- Digital currency company Circle says it's changing the makeup of its dollar-pegged stablecoin's reserves to just cash and U.S. Treasury bonds.
- The firm previously said USD Coin was backed 1:1 by dollars in a bank account, only to then reveal cash made up just over 60% of its reserves.
- Centre, a consortium that developed the stablecoin and was founded by Circle and crypto exchange Coinbase, unveiled the change Sunday.
Digital currency company Circle had claimed its stablecoin, USD Coin, was backed 1:1 by actual dollars in a bank account.
In July, it was revealed this was no longer the case, with Circle disclosing in an "attestation" from auditors Grant Thornton that cash made up just over 60% of USD Coin's reserves. The other 40% was backed by various forms of debt securities and bonds.
What constitutes a stablecoin's reserves is important. What sets them apart from other cryptocurrencies is the fact they're pegged to an existing currency like the U.S. dollar or the euro. The aim is to avoid the volatility often found in bitcoin and other major cryptocurrencies.
Now, Circle says it's changing the makeup of USD Coin's reserves once again, with just cash and U.S. Treasury bonds underpinning the stablecoin.
Centre, a consortium founded by Circle and crypto exchange Coinbase which developed the stablecoin, unveiled the change on Sunday.
"Mindful of community sentiment, our commitment to trust and transparency, and an evolving regulatory landscape, Circle, with the support of Centre and Coinbase, has announced that it will now hold the USDC reserve entirely in cash and short duration US Treasuries," Centre said in a blog post. "These changes are being implemented expeditiously and will be reflected in future attestations by Grant Thornton."
Why it matters
Many crypto traders use stablecoins as an alternative to their bank, to buy or sell digital currencies.
USD Coin is the second-largest stablecoin globally, with $27 billion worth of coins in circulation.
Tether, the largest stablecoin with $75 billion in circulation, has drawn scrutiny from regulators amid fears it doesn't have enough assets to support its peg to the greenback.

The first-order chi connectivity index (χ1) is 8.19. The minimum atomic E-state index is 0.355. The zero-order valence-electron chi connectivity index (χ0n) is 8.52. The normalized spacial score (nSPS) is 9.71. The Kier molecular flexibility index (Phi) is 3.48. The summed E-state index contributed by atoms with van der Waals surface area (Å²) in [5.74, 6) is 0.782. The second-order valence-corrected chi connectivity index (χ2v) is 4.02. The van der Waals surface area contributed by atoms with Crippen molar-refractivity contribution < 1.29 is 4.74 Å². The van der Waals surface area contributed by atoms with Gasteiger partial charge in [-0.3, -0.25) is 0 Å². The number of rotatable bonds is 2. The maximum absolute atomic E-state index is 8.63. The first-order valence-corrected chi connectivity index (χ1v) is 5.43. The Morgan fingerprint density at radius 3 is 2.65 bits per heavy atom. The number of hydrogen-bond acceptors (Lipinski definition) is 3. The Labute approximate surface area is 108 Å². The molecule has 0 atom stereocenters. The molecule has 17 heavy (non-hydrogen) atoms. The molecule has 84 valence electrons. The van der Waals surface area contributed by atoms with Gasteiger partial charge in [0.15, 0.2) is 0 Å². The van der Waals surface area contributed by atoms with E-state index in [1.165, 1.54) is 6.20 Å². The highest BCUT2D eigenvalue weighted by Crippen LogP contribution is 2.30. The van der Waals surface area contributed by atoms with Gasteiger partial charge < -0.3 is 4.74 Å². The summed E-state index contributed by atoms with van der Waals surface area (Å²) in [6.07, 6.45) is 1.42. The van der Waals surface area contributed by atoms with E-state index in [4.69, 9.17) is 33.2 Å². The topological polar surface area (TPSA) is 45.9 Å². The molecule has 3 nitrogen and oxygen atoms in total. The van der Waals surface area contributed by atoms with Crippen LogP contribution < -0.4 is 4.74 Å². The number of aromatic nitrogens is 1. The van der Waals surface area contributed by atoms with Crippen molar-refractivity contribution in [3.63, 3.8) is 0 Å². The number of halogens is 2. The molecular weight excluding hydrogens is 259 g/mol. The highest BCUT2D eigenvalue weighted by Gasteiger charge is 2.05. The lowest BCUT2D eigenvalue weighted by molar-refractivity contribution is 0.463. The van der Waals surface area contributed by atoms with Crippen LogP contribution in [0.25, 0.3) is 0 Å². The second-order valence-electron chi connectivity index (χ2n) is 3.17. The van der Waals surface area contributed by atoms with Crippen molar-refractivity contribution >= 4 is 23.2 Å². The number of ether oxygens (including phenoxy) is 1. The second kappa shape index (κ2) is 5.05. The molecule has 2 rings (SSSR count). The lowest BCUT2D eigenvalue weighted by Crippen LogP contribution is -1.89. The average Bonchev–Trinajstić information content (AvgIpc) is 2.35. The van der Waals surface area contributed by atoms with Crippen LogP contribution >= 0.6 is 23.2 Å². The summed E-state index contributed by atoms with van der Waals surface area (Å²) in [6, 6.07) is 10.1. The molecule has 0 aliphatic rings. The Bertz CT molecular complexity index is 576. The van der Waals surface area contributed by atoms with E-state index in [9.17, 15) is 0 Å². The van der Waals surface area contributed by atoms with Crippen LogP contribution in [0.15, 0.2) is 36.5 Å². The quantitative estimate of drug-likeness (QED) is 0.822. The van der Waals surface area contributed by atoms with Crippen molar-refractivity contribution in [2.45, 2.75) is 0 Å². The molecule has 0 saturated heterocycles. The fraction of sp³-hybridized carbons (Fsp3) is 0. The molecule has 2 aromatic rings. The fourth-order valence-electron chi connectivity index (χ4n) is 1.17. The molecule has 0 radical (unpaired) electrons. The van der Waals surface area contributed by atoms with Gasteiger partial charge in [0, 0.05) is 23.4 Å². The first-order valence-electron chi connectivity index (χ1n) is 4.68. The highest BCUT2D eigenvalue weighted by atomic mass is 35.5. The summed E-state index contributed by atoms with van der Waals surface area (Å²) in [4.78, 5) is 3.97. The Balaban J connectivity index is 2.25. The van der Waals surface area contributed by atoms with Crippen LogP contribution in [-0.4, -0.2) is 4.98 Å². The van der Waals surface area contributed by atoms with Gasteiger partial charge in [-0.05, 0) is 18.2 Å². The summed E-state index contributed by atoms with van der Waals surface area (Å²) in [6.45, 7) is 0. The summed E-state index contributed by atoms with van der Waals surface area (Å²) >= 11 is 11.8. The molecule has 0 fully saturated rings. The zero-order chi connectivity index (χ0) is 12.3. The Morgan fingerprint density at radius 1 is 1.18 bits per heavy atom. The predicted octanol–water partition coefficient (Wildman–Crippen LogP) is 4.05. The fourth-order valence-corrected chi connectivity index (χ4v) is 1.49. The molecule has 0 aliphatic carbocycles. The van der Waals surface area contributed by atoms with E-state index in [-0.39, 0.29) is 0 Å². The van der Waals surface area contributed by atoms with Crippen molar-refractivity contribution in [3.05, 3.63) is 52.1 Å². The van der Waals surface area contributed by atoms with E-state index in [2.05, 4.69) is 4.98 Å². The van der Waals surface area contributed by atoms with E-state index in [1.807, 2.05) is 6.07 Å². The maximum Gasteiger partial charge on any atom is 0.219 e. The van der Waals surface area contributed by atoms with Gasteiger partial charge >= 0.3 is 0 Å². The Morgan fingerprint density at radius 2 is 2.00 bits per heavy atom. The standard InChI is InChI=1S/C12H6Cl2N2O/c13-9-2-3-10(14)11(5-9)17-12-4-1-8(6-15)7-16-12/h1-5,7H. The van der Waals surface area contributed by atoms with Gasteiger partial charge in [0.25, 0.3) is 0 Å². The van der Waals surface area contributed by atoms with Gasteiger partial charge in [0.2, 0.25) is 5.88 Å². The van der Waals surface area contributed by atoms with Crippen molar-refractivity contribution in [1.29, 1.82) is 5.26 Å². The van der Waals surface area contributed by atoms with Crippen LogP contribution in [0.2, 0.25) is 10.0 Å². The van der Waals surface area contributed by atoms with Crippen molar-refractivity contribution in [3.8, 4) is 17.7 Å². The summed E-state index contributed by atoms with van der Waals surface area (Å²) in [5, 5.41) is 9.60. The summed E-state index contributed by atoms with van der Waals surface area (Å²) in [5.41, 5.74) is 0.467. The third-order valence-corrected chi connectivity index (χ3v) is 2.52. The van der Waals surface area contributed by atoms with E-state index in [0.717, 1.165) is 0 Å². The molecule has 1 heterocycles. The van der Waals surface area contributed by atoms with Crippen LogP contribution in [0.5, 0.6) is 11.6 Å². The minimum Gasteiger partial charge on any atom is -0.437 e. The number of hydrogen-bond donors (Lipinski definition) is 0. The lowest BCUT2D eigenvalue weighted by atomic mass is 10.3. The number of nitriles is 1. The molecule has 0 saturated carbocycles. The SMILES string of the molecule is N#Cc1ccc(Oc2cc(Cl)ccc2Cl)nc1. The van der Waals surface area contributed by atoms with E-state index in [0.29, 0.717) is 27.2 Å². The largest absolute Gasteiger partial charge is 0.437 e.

Earlier this year, tether's issuer revealed that just 2.9% of its reserves were held in cash. The vast majority of its reserves were made up of commercial paper, a form of unsecured, short-term debt that's riskier than government bonds.
This sparked fears that a sudden mass redemption of tether tokens could destabilize short-term credit markets.
In their latest policy meeting, officials at the U.S. Federal Reserve said stablecoins should be regulated as they pose a potential threat to financial stability.
Fed Chairman Jerome Powell has previously said a U.S. central bank digital currency could eliminate the need for cryptocurrencies and stablecoins like USDC and tether.
There are increasing calls for stablecoin issuers to provide frequent breakdowns of their reserve compositions to address opaqueness in fast-growing crypto industry.
New York Attorney General Letitia James said Tether, the company behind the stablecoin of the same name, should submit quarterly transparency reports. It's one of the things Tether was required to do as part of an $18.5 million settlement with James' office.
Both Tether and Circle have since released reports breaking down their reserves.
On Sunday, Centre it was "deepening its commitment to transparency" and "exploring new opportunities to collaborate with the community."
"By later this year we expect to announce several new opportunities for members to become more formally involved with Centre's standards and governance activities," it added.